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Koumiss

Koumiss, which is simply fermented milk, can easily be made at home after the receipt given below, and can then be had sweet and is much more palatable than the acid koumiss sold at pharmacies. It is a valuable drink or diet for invalids with weak digestion, or for dyspeptics.

For making koumiss it is necessary to have strong bottles (champagne bottles are best), and they must be scrupulously clean. A corking machine is requisite for driving in the corks. This is placed over the bottle; the cork, which has steamed an hour or more in hot water until softened, is placed in the side opening and the rammer pounded until the cork is free from the machine. The cork must be tied down to insure safety. A loop of twine is placed over it, then drawn tight around the neck of the bottle, brought back, and tied over the top of the cork.


Utensil for Driving Corks into Bottles

Method of Tying Down Corks in Koumiss Bottles

A champagne tap for drawing the koumiss is also necessary, as it contains so much gas, it is impossible to draw the cork without losing a good part of the contents of the bottle.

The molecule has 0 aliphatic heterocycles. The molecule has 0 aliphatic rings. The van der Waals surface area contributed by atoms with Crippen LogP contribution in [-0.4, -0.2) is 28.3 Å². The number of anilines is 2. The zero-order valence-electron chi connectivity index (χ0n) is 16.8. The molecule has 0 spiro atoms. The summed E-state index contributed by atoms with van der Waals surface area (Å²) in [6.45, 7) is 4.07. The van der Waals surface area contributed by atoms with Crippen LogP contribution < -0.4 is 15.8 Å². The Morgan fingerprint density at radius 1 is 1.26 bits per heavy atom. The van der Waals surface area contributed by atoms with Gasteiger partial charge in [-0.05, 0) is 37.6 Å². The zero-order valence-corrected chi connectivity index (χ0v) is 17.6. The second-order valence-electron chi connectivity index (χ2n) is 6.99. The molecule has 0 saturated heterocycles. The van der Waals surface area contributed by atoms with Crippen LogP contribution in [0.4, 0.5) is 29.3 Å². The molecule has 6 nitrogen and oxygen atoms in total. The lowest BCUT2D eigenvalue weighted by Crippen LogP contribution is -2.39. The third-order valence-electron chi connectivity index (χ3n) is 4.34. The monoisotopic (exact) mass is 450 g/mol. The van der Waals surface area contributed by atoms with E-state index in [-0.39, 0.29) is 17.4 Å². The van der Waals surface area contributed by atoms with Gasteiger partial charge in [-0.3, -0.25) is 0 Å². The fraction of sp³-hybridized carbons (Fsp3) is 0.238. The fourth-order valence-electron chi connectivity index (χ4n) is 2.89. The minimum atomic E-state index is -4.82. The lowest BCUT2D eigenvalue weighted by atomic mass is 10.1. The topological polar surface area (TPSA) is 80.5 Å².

Champagne Tap for Drawing Koumiss or Any Effervescing Drink Without Uncorking the Bottle

Shakers for Mixing Any Iced Drinks

Receipt

Fill quart bottles three quarters full of fresh milk; add to each one a tablespoonful of fresh brewer's yeast and a tablespoonful of sugar syrup. The syrup is made by boiling sugar and water together to a syrup (the sugar must be used in this form). Shake the bottles for some minutes to thoroughly mix the ingredients, then fill them nearly full with milk and shake them again. Cork and tie them, and stand them upright in a cool place for two and a half days; then turn them on the side and use as needed. They should be kept in a cool, dark place, so the fermentation will be slow, and the temperature should be about 52 deg., or low enough to prevent the milk from souring.

Brewer's yeast is best and gives the koumiss the taste of beer; but compressed yeast may be used, a fifth of a cake dissolved being added to each bottleful of milk.

Source

The Century Cook Book (1901).

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